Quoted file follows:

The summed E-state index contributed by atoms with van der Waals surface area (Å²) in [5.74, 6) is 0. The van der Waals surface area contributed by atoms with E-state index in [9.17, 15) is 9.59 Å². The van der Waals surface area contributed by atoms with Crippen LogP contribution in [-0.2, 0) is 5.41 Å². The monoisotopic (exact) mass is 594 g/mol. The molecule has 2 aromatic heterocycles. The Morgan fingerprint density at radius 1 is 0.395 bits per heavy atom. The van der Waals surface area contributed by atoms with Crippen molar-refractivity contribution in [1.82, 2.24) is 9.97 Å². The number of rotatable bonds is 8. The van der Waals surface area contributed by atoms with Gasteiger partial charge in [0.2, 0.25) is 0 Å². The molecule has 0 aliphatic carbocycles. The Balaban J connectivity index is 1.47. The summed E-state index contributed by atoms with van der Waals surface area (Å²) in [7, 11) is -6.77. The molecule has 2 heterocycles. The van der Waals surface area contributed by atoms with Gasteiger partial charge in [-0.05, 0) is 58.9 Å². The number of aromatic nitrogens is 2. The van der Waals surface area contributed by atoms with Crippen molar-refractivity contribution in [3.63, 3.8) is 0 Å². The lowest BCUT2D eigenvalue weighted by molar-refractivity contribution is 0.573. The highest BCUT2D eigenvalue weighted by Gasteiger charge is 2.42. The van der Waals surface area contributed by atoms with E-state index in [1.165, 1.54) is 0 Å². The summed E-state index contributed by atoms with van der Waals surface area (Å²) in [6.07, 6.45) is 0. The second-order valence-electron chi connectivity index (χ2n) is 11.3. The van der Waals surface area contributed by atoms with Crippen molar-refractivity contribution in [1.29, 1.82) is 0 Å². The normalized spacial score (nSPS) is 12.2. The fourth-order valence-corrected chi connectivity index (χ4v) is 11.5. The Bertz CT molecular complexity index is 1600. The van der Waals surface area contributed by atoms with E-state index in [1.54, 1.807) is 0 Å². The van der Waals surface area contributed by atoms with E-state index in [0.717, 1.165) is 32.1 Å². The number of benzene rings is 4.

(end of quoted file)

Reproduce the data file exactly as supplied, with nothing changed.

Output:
The summed E-state index contributed by atoms with van der Waals surface area (Å²) in [5.74, 6) is 0. The van der Waals surface area contributed by atoms with E-state index in [9.17, 15) is 9.59 Å². The van der Waals surface area contributed by atoms with Crippen LogP contribution in [-0.2, 0) is 5.41 Å². The monoisotopic (exact) mass is 594 g/mol. The molecule has 2 aromatic heterocycles. The Morgan fingerprint density at radius 1 is 0.395 bits per heavy atom. The van der Waals surface area contributed by atoms with Crippen molar-refractivity contribution in [1.82, 2.24) is 9.97 Å². The number of rotatable bonds is 8. The van der Waals surface area contributed by atoms with Gasteiger partial charge in [0.2, 0.25) is 0 Å². The molecule has 0 aliphatic carbocycles. The Balaban J connectivity index is 1.47. The summed E-state index contributed by atoms with van der Waals surface area (Å²) in [7, 11) is -6.77. The molecule has 2 heterocycles. The van der Waals surface area contributed by atoms with Gasteiger partial charge in [-0.05, 0) is 58.9 Å². The number of aromatic nitrogens is 2. The van der Waals surface area contributed by atoms with Crippen molar-refractivity contribution in [3.63, 3.8) is 0 Å². The lowest BCUT2D eigenvalue weighted by molar-refractivity contribution is 0.573. The highest BCUT2D eigenvalue weighted by Gasteiger charge is 2.42. The van der Waals surface area contributed by atoms with E-state index in [1.165, 1.54) is 0 Å². The summed E-state index contributed by atoms with van der Waals surface area (Å²) in [6.07, 6.45) is 0. The second-order valence-electron chi connectivity index (χ2n) is 11.3. The van der Waals surface area contributed by atoms with Crippen molar-refractivity contribution in [1.29, 1.82) is 0 Å². The normalized spacial score (nSPS) is 12.2. The fourth-order valence-corrected chi connectivity index (χ4v) is 11.5. The Bertz CT molecular complexity index is 1600. The van der Waals surface area contributed by atoms with E-state index in [1.54, 1.807) is 0 Å². The van der Waals surface area contributed by atoms with E-state index in [0.717, 1.165) is 32.1 Å². The number of benzene rings is 4.